In summary, we consider this typology useful because: (i) It makes explicit the pluralistic framework, or the conglomerate structure, [25] that characterizes EvoDevo; (ii) it allows us to isolate various proposals and positions concerning the three fundamental processes (evolution, development, and heredity); (iii) it provides a conceptual basis for comparing different theoretical proposals with each other; and (iv) it sets a task for the future, i.e., “[…] to probe how deeply entrenched the metacommitments of the advocates of the various perspectives on evo-devo really are” [57] (p. 40).
Inspired by Robert [105] (p. 596), we can graphically represent the various perspectives as points distributed on a continuum (Figure 1). We can define a criterion according to which the various positions can be arranged along this continuum according to their degree of inclusiveness. A criterion that takes into account which factors, mechanisms, and processes are involved in explaining and describing evolution and development. Simplifying, we could say that in this theoretical continuum, we can see reductionist to the right and holist to the left [106] (p. 41). On the right side, there are those approaches that reduce development processes to a single level and are based on notions of information, regulation, and control. On the left side, there are those perspectives that have a more global, dynamic, and inclusive approach.
At the right end of the continuum, there is Gene Regulatory Evolution/Hoxology, with its gene-centric and reductionistic approach that presents the DNA/genetic regulatory system as depositary of the instruction to build the organisms, the only hereditary factor is represented by genes, and morphological evolution is due to modification in the regulatory system. This EvoDevo account is closer than the others to the theoretical framework of the MS. At the left end, there is Developmental Systems Theory, conceived not only as a synthesis of evolution, development, and heredity, but also as a radical rethinking of evolutionary theory. In the middle we find the core EvoDevo, guiding the theoretical enterprise and setting the concepts and the problems that have to be addressed. All other accounts are distributed throughout the continuum, according to the criterion of inclusiveness.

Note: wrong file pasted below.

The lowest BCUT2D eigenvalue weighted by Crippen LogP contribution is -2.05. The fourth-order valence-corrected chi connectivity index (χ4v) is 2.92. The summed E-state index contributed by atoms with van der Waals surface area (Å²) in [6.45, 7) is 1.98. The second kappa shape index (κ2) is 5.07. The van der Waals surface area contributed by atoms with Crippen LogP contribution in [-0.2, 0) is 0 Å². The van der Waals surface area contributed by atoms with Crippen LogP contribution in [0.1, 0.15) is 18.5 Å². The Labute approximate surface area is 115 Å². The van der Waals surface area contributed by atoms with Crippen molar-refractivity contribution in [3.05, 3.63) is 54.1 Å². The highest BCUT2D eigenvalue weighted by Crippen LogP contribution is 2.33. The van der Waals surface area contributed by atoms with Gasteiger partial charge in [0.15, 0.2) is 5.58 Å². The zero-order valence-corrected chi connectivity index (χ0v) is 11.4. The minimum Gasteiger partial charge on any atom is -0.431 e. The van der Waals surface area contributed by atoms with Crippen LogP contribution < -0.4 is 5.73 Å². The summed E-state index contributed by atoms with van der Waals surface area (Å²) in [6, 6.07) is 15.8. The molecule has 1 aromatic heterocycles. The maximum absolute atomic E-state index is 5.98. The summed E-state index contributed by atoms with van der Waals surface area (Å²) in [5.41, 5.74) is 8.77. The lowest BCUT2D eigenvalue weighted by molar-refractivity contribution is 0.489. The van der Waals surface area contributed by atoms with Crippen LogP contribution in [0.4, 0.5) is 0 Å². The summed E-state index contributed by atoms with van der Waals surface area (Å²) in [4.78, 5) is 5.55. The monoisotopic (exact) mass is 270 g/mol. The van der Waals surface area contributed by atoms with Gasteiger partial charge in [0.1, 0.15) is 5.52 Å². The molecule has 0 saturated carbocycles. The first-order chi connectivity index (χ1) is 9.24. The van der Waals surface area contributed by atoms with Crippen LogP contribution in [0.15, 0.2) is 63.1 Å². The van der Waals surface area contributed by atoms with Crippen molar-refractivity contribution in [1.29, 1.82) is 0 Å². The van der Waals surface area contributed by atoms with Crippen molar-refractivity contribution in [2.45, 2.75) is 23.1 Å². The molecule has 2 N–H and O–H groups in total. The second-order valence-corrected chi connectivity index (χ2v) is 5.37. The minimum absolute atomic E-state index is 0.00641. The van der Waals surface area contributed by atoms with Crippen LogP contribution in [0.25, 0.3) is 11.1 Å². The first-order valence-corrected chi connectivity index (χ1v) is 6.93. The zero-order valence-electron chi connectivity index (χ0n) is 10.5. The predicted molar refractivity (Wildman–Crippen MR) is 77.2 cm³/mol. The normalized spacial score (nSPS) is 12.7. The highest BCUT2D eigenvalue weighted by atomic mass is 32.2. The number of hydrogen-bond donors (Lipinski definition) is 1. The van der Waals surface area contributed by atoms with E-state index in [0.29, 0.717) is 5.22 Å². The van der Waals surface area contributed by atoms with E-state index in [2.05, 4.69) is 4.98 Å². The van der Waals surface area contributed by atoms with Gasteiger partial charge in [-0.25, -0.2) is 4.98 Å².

This theoretical continuum is an artificial, simplistic, and limited way to represent the relationships between the various perspectives. It represents a theoretical exercise and with obvious limitations; for example, it is not possible to define a metric to quantify the distance between theoretical perspectives. However, we believe that it can be a useful visual tool to understand how some perspectives are more conceptually closer than others, and an initial basis for further and more complex processing.
So, because of this pluralistic framework, it is difficult to conceive EvoDevo as a unitary theory; rather, it seems to be “[…] the pursuit of specific epistemic goals, such as the explanation of evolvability, evolutionary novelty, or homology” [107] (p. 396), or a Trading Zone, i.e., “[…] a variety of disciplines, styles, and paradigms negotiating heavily with one another” [108] (p. 459). It is thanks to this pluralistic framework that EvoDevo plays an ambiguous role within evolutionary thinking. At times, it seems to be in continuity with Modern Synthesis, while at other times a challenge. In the next section, we will investigate the role that EvoDevo plays within evolutionary theory.

3. A Synthesis within a Synthesis

In the last few years, there has been a growing interest in a new evolutionary synthesis, not conceived however as a paradigm shift, or revolution, but as a “[…] series of complex developments that build on its three major predecessors: Darwinism, Neo-Darwinism, and the MS itself” [109] (p. 2748). This Extended Synthesis represents a multifaceted research program expanding the conceptual and theoretical boundaries of evolutionary theory [110].
If EvoDevo has been defined as a synthesis of evolutionary and developmental biology, that it is more than “[…] developmental biology grafted onto evolutionary biology […]” [27] (p. 214) or a modern synthesis plus EvoDevo [111] (p. 190), so, what is the role or status of EvoDevo within the general framework of evolutionary theory?
In 2014, an article was published in which several of biologists and philosophers of biology called for a rethinking of evolutionary theory (the Reformists) [112] contrasted others who did not consider it necessary (the Conservatives) [113]. The first group of scientists advocates of an Evolutionary Extended Synthesis (EES), while the second group has a perspective in continuity with MS, a Standard Evolutionary Theory (SET). The role played by EvoDevo within each framework is different.
EES represents an “alternative vision of evolution” organized around a broader framework with its structure, assumptions and predictions, which “[…] will shed new light on how evolution works” [112] (pp. 161–162). The Reformists present four core processes neglected by SET (developmental bias, plasticity, niche construction, extra-genetic inheritance), that represent the main weapons in what is “[…] a struggle for the very soul of the discipline” (evolutionary biology). The fundamental message that emerges from this skirmish is a notion of development as “[…] a direct cause of why and how adaptation and speciation occurs, and of the rates and patterns of evolutionary change” (p. 164), and also the view “[…] that variation is not random, that there is more to inheritance than genes, and that there are multiple routes to the fit between organisms and environments” (p. 164). Based on these assumptions, the EES represents “[…] a different framework for understanding evolution […]” [114] (p. 3) or “[…] a comprehensive new synthesis” [115] (p. 8).